I’ve now had a chance to read the section in Matthew Kelly’s book Quartz and Feldspar on farming on the moor (see here for details of the book and here for my blog on Preservation and Amenity from the book).
Again it is really interesting to read the perspective of a historian when it comes to the history and farming on Dartmoor – when you are a protagonist it is often difficult to see the Moor for the Molinia. What follows is my interpretation of Matthew Kelly’s historical analysis!
Farming on Dartmoor is carried out by the Commoners – families who have rights to graze the Commons (which others own) based upon the locations of their farms. Although these rights have changed over the years this system goes back centuries and it is these practices (the grazing of sheep, cattle and ponies) that have shaped Dartmoor.
Collective grazing on a finite resource can cause friction and conflict – a phenomenon described by the concept of ‘The Tradegy of the Commons’ – “a valued natural or human-made resource or facility that is available to more than one person and subject to degradation as a result of overuse”. This concept has always been at the heart of policy and politics on Dartmoor. Whilst the 200 or so active Commoners share the same job title they should be viewed more as a collection of individuals rather than a collective.
Kelly details how the Commoning system used to operate up until the end of the 19th century. It was a system known as transhumance – that is the summer grazing of the high moor followed by wintering of stock in the lowlands. This was known as levancy and couchancy. This all came to an end with the introduction of new types of stock – the White face Dartmoor sheep were replaced largely by the more hardy Scottish black face and the Devon Red Cattle were replaced by Belted Galloways. This enabled all year round grazing – a major controversial change to the old traditions and one which started the process of major changes to the landscape.
This intensification of grazing pressures was also paired with MAFF’s (The Ministry of Agriculture, Fisheries and Food) desire to see further agricultural improvements such as re-seeding, drainage and fertiliser applications. This only led to more controversy especially as now Dartmoor was designated as a National Park.
The awful winter of 1962 brought Dartmoor firmly into national view – a prolonged period of deep snow meant that many animals perished on the high moor during the winter from starvation and the cold. Questions were raised in Parliament and many accused the Commoners of putting profit ahead of animal welfare – a situation some said exacerbated by overstocking and winter grazing.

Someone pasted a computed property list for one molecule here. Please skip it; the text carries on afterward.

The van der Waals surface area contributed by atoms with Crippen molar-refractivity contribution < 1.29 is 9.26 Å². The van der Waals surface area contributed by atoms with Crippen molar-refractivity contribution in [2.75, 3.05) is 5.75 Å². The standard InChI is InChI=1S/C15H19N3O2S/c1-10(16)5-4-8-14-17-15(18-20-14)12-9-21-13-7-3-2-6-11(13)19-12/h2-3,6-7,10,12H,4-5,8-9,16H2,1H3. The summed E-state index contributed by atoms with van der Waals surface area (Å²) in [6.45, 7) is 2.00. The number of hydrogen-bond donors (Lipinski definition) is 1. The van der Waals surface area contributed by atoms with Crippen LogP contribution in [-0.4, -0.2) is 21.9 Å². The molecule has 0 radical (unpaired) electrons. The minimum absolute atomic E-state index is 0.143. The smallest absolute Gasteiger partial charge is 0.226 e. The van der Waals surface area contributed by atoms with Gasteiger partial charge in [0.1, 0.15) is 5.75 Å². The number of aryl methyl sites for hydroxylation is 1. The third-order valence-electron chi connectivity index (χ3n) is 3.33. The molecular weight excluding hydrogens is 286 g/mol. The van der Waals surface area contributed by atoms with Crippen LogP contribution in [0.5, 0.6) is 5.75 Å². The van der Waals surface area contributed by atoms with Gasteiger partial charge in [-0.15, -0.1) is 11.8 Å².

1981 saw the introduction of the Wildlife and Countryside Act which substantially beefed up the protection of the Sites of Special Scientific Interest which covered the majority of the high moor. This legislation coupled with the introduction of the first Countryside Stewardship schemes saw farmers paid but regulated to manage the moor in a way that was more compatible with its ecological and wildlife interests. Farmers were no longer paid for the number of animals they put on the moor (the controversial headage payment scheme) and restrictions began to appear on when and where swaling (the burning of moorland vegetation) could take place.
Tied in with this was the introduction of the Dartmoor Commons Act in 1985 which saw a new legislative framework brought in to regulate the Commoners via the Dartmoor Commoners Council – a legal mechanism for managing ‘The Tragedy of the Commons’. The first attempt to introduce the Act had failed as it was considered to give too much weight to agriculture and not enough to environmental protection.
Since then a kind of peace has emerged on Dartmoor – one which has seen improved management of the moor for its special wildlife but in parallel though, farm incomes for the Commoners have declined which in many cases has caused real hardship.
Whilst the management of the moor has improved or at least not deteriorated further the fact still remains that in the view of Natural England much of the Common land on Dartmoor is “not in favourable condition”. Despite the millions of pounds that have been spent supporting the Commoners there is still a long way to go to achieve “favourable condition”. The ‘kind of peace’ I described earlier is characterised by a simmering resentment from the Commoners at the power and influence that Natural England exert over their activities combined with a real fear about their own financial viability into the future despite the significant funding they receive.
The next few years, I feel, will be critical – will the Commoners survive and will the ecological condition of the moor improve? Most people involved on Dartmoor believe that it must, as there is no Plan B. However there are a few voices beyond the moor who think they have a Plan B – the re-wilding agenda and this will be the subject of a future blog.